In the past the DNC has been hesitant to allow online voting, and with good reason. Plans for the Iowa caucuses and for the Alaska primary to use online voting were rejected by the DNC Rules Committee as too vulnerable to possible mischief by Russians or any other hackers with an interest in skewing election results.
But a convention vote is not a private vote. On the contrary, when delegates are certified they are certified along with their presidential preference—in other words, their presidential preferences are public knowledge based on the results of the primary in their state. So if, as the votes were being transmitted, hackers managed to change the Florida vote to 100 for Biden instead of 162 for Biden, it would draw immediate attention and a challenge. In the 12 conventions that have taken place in the post-reform era, the existence of binding primaries (in both parties) has meant that the final vote at the convention is generally known weeks ahead of time. Even in the conventions where front-runners faced tough challenges all the way to the convention, the eventual votes changed almost not at all.
Finally there is the terrible possibility that, given the severity of the coronavirus and the advanced age of all the possible candidates, including the president, one of them will get seriously sick and even die. If this happens before the nominating convention, the convention, virtual or not, will turn into a confusing mess. If it happens after the convention, the Democratic or the Republican National Committee will meet (perhaps virtually) to choose a nominee. Both political parties have rules and procedures for meeting and selecting a replacement for their nominee. This has only occurred once, in 1972 when Senator George McGovern’s vice presidential nominee, Senator Tom Eagleton, dropped out of the race. A meeting of the Democratic National Committee was held in early August of that year to vote on his replacement, Sargent Shriver, former Director of the Peace Corps.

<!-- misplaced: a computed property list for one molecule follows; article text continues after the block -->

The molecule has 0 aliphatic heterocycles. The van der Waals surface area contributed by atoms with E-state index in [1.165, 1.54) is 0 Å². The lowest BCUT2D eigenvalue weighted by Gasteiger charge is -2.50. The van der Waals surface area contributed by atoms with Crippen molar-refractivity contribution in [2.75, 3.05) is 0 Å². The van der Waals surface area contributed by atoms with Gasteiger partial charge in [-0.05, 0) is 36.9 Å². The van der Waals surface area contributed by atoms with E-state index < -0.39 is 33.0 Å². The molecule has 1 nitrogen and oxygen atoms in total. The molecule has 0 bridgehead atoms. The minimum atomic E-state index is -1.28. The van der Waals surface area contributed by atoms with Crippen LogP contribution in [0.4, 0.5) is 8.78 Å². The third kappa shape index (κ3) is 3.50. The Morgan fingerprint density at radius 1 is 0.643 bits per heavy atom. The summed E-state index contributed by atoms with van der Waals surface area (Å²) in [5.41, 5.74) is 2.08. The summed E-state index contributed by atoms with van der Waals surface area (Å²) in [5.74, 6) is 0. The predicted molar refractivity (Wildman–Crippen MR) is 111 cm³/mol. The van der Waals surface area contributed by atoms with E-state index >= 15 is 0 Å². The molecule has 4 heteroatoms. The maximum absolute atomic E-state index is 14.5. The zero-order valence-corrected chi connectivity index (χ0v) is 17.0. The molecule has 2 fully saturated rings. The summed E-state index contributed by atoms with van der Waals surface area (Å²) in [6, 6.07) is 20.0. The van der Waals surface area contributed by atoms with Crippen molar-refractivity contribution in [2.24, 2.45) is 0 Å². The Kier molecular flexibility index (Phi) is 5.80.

Nominating a candidate for president in the middle of the greatest national challenge America has faced since 9/11 will not be easy. Political parties and state election officials will be called upon to put their best foot forward. But the challenges are primarily logistical and they pale beside the challenge of stopping this virus, finding cures, formulating a vaccine, and putting the economy back on track—challenges which are literally life-or-death. Both political parties have had contingency plans in place for many years in case their nominee needs to be replaced before the general election. States have been loosening their absentee ballot restrictions for years as well and the movement to vote by mail has everyone thinking about this. In short, in contrast to the current administration, political parties and election officials are planning ahead. Both parties will have a nominee for president.
 The author is a member of the Rules Committee of the Democratic National Committee.
 Governor Ronald Reagan challenged President Gerald Ford all the way to the opening of the 1976 Republican convention and Senator Ted Kennedy challenged President Jimmy Carter all the way to the opening of the 1980 Democratic Convention.